When I broke the news on July 4 that U.S. District Court Judge Myron Thompson, the federal judge hearing Jay Palmer’s whistleblower lawsuit against Infosys, had ordered the parties to convene a mediation conference on July 24 to try to resolve the case, the Indian press jumped on the story. And they mangled it.
Now I have readers posting comments on my blog in which they link to stories in the Indian press that are reporting some variation of the theme that Palmer has had a change of heart and suddenly wants to settle, or that Palmer’s attorney, Kenny Mendelsohn, will settle as long as Infosys admits guilt. It’s time to get the facts back onto the table. Bottom line: Nothing whatsoever has changed. Palmer and his attorney are no more or no less open to a settlement than they were the day the lawsuit was filed.
I am directing this post to those in the Indian press who are covering the Infosys visa fraud story. I know you read my blog, because so many of you regurgitate what I write, almost always without attribution. There are notable exceptions to what I have observed, like Surabhi Agarwal of Livemint.com, who is a great reporter and whose work I respect and admire. But overall, you guys are pathetic. One media outlet will write or broadcast something after getting the lead from my blog, and everybody else jumps on it and either writes/broadcasts the same thing the first media outlet did, or butchers it even worse.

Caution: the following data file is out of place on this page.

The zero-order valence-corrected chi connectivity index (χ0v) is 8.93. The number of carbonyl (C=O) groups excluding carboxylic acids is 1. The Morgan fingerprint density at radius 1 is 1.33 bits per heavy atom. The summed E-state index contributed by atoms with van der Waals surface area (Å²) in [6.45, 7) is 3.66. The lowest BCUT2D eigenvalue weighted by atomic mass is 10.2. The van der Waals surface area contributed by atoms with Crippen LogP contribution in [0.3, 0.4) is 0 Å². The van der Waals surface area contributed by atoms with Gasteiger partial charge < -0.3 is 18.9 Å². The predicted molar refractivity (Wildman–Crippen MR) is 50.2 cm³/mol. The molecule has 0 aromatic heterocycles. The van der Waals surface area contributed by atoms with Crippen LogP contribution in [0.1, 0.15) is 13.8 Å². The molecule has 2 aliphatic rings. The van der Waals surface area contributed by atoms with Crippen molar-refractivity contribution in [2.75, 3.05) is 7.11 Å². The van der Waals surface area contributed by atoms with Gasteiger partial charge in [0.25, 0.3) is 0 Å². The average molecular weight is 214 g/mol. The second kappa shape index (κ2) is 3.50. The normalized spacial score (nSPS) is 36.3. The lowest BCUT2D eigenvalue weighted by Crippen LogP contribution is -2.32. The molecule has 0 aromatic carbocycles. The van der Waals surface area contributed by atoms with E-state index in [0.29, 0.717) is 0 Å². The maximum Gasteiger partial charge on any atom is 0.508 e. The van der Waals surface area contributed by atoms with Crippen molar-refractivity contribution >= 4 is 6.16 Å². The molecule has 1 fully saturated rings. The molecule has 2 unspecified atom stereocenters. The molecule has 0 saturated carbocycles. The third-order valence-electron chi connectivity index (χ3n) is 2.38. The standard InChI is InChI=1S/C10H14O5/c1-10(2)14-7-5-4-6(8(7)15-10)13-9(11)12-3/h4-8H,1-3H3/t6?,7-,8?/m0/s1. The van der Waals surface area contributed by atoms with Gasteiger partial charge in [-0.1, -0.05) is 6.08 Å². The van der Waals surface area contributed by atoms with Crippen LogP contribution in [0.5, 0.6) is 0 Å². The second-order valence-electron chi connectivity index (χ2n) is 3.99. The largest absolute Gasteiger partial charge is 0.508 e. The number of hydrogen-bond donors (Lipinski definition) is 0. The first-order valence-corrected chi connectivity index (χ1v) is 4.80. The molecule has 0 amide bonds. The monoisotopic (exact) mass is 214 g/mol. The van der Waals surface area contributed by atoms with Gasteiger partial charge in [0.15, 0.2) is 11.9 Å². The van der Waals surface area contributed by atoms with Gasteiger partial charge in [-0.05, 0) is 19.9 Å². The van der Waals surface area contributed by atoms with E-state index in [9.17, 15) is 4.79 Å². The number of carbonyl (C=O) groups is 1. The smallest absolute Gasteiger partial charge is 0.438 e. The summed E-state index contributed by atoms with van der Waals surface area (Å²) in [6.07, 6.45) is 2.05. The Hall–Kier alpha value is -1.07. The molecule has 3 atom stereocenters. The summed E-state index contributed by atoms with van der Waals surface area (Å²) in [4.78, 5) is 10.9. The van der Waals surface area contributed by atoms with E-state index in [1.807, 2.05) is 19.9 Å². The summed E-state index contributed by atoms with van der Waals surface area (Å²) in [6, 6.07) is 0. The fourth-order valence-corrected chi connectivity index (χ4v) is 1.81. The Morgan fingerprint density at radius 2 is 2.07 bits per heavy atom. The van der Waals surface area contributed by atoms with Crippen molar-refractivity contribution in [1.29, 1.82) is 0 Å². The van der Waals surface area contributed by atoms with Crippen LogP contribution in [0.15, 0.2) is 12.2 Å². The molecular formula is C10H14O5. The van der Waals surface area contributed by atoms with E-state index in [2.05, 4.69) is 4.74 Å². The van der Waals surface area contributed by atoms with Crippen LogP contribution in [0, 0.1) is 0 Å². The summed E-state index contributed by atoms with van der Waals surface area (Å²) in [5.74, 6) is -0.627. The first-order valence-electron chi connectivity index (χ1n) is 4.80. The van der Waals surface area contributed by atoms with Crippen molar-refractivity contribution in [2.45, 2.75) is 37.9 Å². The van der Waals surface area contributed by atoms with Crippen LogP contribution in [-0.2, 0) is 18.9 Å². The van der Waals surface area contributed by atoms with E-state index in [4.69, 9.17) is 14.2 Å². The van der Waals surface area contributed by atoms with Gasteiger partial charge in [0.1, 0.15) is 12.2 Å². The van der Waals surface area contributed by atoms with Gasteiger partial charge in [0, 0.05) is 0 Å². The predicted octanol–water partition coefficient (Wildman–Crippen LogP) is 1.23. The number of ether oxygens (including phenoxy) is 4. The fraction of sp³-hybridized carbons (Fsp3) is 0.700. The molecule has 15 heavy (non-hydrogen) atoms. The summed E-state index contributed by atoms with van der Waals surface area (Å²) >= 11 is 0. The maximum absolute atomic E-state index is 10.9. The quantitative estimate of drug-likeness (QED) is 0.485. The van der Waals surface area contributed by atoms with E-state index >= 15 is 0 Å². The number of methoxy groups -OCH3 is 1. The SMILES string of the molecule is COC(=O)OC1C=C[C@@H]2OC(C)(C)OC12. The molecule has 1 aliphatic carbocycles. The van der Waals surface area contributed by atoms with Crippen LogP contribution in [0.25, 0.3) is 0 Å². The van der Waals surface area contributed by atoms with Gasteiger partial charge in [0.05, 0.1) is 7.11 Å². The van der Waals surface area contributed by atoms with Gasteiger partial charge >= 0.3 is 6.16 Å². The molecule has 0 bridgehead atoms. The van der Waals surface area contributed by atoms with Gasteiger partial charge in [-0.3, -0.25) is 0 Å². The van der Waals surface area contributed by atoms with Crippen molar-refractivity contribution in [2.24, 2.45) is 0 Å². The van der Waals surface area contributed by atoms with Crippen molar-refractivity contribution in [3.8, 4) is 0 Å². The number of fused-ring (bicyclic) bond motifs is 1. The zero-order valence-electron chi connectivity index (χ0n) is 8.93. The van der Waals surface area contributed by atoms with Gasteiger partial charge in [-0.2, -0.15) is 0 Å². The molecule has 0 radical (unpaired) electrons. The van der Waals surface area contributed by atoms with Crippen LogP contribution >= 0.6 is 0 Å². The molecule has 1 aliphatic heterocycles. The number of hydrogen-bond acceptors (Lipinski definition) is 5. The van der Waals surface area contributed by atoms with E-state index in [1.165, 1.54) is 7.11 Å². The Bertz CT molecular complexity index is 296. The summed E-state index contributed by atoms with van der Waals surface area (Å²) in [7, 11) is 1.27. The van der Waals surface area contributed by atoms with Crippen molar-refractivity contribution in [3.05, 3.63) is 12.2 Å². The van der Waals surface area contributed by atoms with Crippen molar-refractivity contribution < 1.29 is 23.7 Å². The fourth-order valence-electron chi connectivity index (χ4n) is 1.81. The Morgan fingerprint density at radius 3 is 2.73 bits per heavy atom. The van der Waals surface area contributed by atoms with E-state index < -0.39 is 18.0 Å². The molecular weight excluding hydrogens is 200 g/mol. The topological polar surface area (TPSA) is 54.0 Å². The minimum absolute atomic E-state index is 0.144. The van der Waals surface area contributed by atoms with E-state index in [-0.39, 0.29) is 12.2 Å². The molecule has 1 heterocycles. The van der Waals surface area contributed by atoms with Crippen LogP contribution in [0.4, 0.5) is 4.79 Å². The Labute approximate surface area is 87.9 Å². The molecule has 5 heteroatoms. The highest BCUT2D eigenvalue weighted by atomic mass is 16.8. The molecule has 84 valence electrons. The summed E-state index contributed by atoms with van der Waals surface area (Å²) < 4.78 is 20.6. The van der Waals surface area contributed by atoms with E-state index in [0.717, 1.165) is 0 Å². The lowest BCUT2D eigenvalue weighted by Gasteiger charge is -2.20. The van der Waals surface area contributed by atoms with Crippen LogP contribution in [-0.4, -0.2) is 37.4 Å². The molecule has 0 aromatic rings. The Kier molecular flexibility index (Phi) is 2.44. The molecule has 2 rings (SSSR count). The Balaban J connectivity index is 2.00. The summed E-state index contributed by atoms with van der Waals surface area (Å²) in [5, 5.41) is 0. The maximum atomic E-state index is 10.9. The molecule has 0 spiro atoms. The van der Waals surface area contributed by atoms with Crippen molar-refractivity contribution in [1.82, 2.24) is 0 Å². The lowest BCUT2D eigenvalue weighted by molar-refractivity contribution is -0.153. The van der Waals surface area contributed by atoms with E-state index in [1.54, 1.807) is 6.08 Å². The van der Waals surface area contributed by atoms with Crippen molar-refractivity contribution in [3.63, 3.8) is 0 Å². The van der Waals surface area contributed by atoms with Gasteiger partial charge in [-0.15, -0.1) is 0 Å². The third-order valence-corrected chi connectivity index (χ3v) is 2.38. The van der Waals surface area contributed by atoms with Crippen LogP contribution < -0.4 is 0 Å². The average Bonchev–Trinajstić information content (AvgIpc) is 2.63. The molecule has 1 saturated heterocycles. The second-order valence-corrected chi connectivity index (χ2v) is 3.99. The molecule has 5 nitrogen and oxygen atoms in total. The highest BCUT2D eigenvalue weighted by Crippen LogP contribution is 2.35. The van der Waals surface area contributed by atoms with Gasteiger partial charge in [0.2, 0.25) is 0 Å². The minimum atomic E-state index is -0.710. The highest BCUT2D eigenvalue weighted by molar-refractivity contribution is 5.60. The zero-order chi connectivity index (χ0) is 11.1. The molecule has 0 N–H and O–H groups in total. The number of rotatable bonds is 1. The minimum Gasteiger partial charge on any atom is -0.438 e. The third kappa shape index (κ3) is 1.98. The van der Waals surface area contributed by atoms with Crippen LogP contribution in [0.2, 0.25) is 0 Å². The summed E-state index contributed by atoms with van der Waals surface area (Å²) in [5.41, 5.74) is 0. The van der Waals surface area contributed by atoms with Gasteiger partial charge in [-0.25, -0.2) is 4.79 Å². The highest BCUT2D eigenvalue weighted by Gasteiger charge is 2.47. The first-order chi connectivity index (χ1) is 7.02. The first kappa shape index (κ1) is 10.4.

In this case, the main culprit appears to have been CNBC-TV18, which bills itself as “India’s No. 1 Business Channel.” On July 9, this particular media outlet broadcast a piece that included an audio recording of Mendelsohn, with the text of his comments written out in the clip. This was the key quote:
If Infosys continues to say that they didn’t do anything wrong, then we probably won’t settle the case.
The CNBC-TV18 reporter understood that to mean that Mendelsohn was extending an “olive branch” that came with a price: “an admission of guilt from Infosys.”
Even though she noted that the mediation conference to strive to reach a settlement was mandated by the court, the reporter somehow concluded that the fact that Mendelsohn was speaking about such a settlement meant Palmer had “changed track.” She went on to say:
Last year, Jack Palmer had sworn to take Infosys to court, without giving a shot at settlement. A year on, however, he appears to have had a change of heart. He is now open to a settlement.